Posts tagged Krewe of Dionysus
4 of 8 parades is big news. I’ve written about parade problems in Jefferson Parish before, including this entry about West Bank parade difficulties. Violations abound, and the krewes could lose their right to parade if they commit further violations in 2016.
I personally believe first violations should receive a warning. Mardi Gras krewes are a precious commodity. It takes oodles of cash, tight administration, organization skills and lots of dedicated people to successfully launch a parading organization. Mardi Gras krewes don’t grow on trees, they need to be nurtured carefully. Intentionally bruising Mardi Gras krewes helps ensure fewer krewes.
While the ordinance has been in effect for 2 years with no infractions noted before, putting half your krewes on probation is never a good idea. Why not ban Carnival in Slidell while the Council is at it?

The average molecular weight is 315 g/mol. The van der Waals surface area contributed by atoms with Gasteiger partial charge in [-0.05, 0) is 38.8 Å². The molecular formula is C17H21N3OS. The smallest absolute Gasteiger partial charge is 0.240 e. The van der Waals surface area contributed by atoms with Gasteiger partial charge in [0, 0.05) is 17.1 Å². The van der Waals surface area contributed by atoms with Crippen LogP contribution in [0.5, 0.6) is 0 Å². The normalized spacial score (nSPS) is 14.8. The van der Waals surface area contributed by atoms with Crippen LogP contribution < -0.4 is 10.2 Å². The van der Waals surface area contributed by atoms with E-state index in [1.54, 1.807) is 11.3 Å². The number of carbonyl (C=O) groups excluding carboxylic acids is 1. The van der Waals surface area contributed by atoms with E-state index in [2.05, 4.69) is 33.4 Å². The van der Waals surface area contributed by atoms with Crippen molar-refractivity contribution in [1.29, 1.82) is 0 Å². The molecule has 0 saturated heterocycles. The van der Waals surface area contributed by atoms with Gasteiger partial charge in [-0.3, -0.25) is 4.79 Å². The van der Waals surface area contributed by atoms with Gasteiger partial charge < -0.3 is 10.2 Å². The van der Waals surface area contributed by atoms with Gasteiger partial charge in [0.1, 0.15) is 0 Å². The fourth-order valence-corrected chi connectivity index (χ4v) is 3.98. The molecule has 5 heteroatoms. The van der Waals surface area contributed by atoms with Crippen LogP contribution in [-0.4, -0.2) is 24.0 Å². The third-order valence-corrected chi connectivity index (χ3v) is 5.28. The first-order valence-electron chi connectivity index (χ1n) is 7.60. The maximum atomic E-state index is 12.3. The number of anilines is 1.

The four offending krewes are Dionysus, the Slidell’s Woman’s Civic Club, Claude and Perseus. The four parades without letters are the two walking parades, Mona Lisa and MoonPie and Krewe de Paws of Olde Towne plus Selene and Titans.
Over the last few decades, a hands off attitude concerning local parades was in effect. Things got tough in 2013 when the Slidell City Council adopted a litany of rules and regulations governing Carnival. New Orleans had toughened their parade regulations, and Slidell followed their lead. Reasons for probation- insufficient floats, riders, and bands; inefficient parade tempo; inappropriate dancing and music (?). This seems very petty. Parades are mile long, living processions that sometimes develop gaps. DJs have to produce hours of music. Once every blue moon, a curse word may sneak in a song. It’s not the end of the world. It certainly doesn’t mean probation.
Something seems out of whack to me. Dionysus captain Andy Frisard mentioned an email informing krewes about a meeting which stated failing to attend could jeopardize their permits. That set the meeting off on a unfriendly tone. Why threaten your krewes, who work hard and spend a small fortune to produce their parade for the good of the community?